Ground Turkey Vs Ground Beef: Which Is Worse For You?

When the time has come to start thinking about our health, focusing on the smallest nutritional details can sometimes have the biggest impacts. When you want to start cooking with a healthy meat, comparing beef and turkey feels like the difference between night and day. According to Healthline, both options can present a ton of benefits and really shine in particular situations.

To help determine which ground meat can do more harm, we consulted Jamie Hickey, NASM, FMS certified trainer, ISSA certified nutritionist, and founder of Truism Fitness, to get the lowdown on ground beef and turkey. According to Hickey, both items stand on even nutritional ground, but ground turkey has fewer calories.

"Ground turkey has fewer calories than ground beef, as long as you use a 99% fat-free turkey," Hickey said. "If you eat the dark meat from turkey, it can add up to more calories than red meat, and most ground turkey comprises white and dark meat. This is why it is important to buy a low-fat option."

Once you get past the calorie content, the details emerge when we check out the sodium, vitamins, and minerals of each meat.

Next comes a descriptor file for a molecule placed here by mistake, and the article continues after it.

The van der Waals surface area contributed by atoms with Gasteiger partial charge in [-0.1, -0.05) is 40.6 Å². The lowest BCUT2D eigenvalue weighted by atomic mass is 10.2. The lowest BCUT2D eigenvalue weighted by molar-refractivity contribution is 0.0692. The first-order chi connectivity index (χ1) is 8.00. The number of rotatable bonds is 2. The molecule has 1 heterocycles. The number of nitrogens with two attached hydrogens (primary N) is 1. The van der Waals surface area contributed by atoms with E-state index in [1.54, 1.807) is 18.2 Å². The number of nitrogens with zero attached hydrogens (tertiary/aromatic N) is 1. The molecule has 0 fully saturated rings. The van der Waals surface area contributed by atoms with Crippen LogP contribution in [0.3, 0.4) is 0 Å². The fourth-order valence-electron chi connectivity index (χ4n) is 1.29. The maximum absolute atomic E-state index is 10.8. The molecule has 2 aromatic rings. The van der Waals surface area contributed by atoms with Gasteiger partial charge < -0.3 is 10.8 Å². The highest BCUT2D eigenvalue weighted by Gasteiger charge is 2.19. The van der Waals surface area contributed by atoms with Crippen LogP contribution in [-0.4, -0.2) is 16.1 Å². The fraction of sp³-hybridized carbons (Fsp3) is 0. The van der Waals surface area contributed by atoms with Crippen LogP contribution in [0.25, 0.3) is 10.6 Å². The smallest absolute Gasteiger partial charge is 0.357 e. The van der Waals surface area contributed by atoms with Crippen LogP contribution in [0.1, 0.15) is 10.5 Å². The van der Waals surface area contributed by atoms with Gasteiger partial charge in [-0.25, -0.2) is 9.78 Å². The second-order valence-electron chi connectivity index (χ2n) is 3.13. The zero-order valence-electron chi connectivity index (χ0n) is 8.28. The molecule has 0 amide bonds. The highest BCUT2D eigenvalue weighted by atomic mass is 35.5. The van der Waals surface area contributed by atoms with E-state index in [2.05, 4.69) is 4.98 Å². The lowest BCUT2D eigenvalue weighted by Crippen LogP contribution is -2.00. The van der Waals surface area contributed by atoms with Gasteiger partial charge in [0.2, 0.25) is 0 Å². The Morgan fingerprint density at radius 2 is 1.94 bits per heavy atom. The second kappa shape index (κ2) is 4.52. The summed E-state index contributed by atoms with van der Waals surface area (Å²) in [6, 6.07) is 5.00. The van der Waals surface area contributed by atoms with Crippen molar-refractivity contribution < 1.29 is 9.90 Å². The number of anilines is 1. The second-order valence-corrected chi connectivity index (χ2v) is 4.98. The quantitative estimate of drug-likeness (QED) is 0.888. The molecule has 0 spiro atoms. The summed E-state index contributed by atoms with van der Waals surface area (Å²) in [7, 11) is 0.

Two evenly matched ground meats

If you need to watch your fat intake, ground turkey presents the healthier option. "If you use the correct ground turkey, it contains fewer calories, fat and saturated fats making it a healthier option than red meat," Hickey said. "The sodium amount is comparable to beef. Beef has more iron, zinc, and B12; however, turkey has a wider variety of B vitamins that promote higher energy metabolism amounts."

Trying to determine which meat presents a bigger nutritional threat really comes down to your lifestyle. "Whether or not it is healthier really depends on your diet." Hickey said. "If you're trying to lose weight, then a fat-free ground turkey would be the best option, but if you're trying to build muscle and are implementing a strength training routine while on a calorie surplus, I would recommend using an 85% ground turkey, 15% ground beef."

At the end of the day, both meats can do wonders for your diet, and it would prove wise to incorporate both options into your weekly eating plan. "Since both types of food have a different nutritional profile I wouldn't exclude either from any nutrition plan," Hickey said. "Like anything in life, you need to make sure to consume them in moderation, both ground beef and ground turkey has pros and cons."